You’ve probably noticed that gas prices here in the United States have been at “historic” high levels for quite a while now. What that means is that they’re super-high compared to what we’ve gotten used to, but not quite as high as they were under Jimmy Carter when prices are adjusted for inflation. Everyone’s moaning and whining about how much they’re paying. Right now it’s an average of an extra $500 per vehicle per year compared with a couple of years ago, and that’s a shock. It’s counteracted some of the benefits of the Bush tax rebates, it’s breaking the back of the working man, it’s going to lead to runaway inflation, and so on – or so they tell us again and again.
Here’s the truth. Gas prices have been artificially low in the US for decades. It’s been great for the auto industry, and it has helped keep other consumer prices down, but it’s also built up hugely false expectations, led to dangerous complacency in a number of industries, devastated our balance of trade, and cost us a good measure of our economic independence. People in every other country around the world are paying about twice what we pay for gas, and they find a way to live with it. Right now we only see the short-term cost, but maybe it’s time to look at the long-term benefits of higher gas prices, finally embrace reality and encourage them to go even higher.
Yes, lower gas prices do save us gas money and let us drive bigger and more expensive cars. They also slightly reduce the prices of most consumer goods, which are distributed nationwide by truck. Here’s what low gas prices have also done.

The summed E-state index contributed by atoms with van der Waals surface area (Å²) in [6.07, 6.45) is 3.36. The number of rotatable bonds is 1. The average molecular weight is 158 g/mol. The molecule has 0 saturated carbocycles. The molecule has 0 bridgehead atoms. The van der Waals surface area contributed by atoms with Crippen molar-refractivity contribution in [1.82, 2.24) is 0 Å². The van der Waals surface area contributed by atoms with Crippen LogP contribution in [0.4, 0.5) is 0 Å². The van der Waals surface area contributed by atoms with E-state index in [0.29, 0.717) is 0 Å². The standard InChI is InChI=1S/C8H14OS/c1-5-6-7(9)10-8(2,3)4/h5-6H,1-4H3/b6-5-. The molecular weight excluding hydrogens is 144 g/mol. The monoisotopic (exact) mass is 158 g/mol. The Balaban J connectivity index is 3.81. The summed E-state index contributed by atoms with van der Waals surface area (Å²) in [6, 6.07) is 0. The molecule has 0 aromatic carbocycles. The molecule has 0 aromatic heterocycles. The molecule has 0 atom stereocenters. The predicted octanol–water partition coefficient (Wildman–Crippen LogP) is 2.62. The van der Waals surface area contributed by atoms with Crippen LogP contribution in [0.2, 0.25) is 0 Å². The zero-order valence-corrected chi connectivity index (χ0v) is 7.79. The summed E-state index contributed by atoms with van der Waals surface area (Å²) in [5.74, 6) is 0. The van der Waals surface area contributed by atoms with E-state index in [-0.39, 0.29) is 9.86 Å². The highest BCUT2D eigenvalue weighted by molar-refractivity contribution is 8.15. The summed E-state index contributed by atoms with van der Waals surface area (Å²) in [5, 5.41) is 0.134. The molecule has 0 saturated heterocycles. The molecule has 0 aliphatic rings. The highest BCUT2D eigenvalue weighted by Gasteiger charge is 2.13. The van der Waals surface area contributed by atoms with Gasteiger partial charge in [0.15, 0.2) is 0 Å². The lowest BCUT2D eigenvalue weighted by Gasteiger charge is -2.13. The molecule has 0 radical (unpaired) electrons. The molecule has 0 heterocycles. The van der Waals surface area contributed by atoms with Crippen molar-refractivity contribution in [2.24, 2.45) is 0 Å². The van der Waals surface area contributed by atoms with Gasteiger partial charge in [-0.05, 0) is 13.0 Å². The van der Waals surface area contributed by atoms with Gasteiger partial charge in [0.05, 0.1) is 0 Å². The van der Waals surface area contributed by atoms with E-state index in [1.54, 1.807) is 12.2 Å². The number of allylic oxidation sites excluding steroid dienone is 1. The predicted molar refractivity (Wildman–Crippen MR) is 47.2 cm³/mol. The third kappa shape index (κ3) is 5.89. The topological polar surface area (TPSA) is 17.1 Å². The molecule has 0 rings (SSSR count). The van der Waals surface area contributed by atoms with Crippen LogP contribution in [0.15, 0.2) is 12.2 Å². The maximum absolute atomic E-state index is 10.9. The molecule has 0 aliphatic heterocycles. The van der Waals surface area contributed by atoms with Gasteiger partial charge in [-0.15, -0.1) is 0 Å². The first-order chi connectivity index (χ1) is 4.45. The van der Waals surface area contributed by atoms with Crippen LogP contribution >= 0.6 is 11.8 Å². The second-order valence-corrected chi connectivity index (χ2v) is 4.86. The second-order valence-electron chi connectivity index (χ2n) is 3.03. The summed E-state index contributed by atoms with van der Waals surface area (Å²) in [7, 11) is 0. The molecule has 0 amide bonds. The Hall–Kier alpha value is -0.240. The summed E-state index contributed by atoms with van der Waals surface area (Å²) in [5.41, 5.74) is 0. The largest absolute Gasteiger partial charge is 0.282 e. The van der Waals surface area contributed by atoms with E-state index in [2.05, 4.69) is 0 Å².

• They’ve destroyed our domestic oil industry by making it unprofitable to exploit the massive oil resources here in the US.
• They’ve destroyed the railroad industry because they make trucking goods cheap enough that trucks can outperform railroads, which are by nature a more cost-effective and efficient means of transporting goods.
• They’ve encouraged stagnation in the auto industry. Better, more efficient engines have been designed, but because gas prices have been so low the market demand for them is low, so they aren’t being produced with much enthusiasm.
• As a side-effect of this, low gas prices also contribute to higher levels of pollution because they encourage us to drive more than we really need to and not use alternatives.
• They increase the tax burden for everyone because high levels of traffic increase maintenance cost for highways.
• They’ve encouraged urban sprawl, which has spread people out too much and made urban mass transport impractical and expensive.
• Dependence on low gas prices has put us at the economic mercy of terrorist nations in the Middle East, which we depend on for our supply
• They’ve even been a large factor in the near-disappearance of the family farm, because with cheap trucking it’s easier to bring in produce from outside of the country or from huge agrobusinesses than to buy from small local producers.
The list goes on and on. Low gas prices are at the root of many of the long-term economic problems we face today.
Yes, high gas prices hit us hard in the wallet. But what’s the natural response to an unexpected expense? You look for ways to economize. You don’t like paying so much for gas for your Hummer? Go out and buy a smaller car. Go out and buy an electric car. Go out and buy a hybrid car. Drive a car that runs on a non-petroleum fuel – they do exist. Ever heard of Ethanol or Biodiesel? You might even take a look at public transportation. Your parents and grandparents probably used it and they survived.
Low gas prices discourage innovation and the introduction of new technology Did you know that a company called UQM Technologies has developed a hybrid engine for the Hummer? But because gas prices have been so low, it hasn’t been planning to make it available to the public and is just selling it to the military. Similarly, Dodge has a high-efficiency hybrid pickup that can run on biodiesel — a brilliant combination — but they aren’t marketing it to consumers because cheap gas keeps demand down. Several companies even have viable electric cars ready to go to market as well. They’ve just held off from major distribution because they couldn’t compete with regular cars because gas prices have been so low.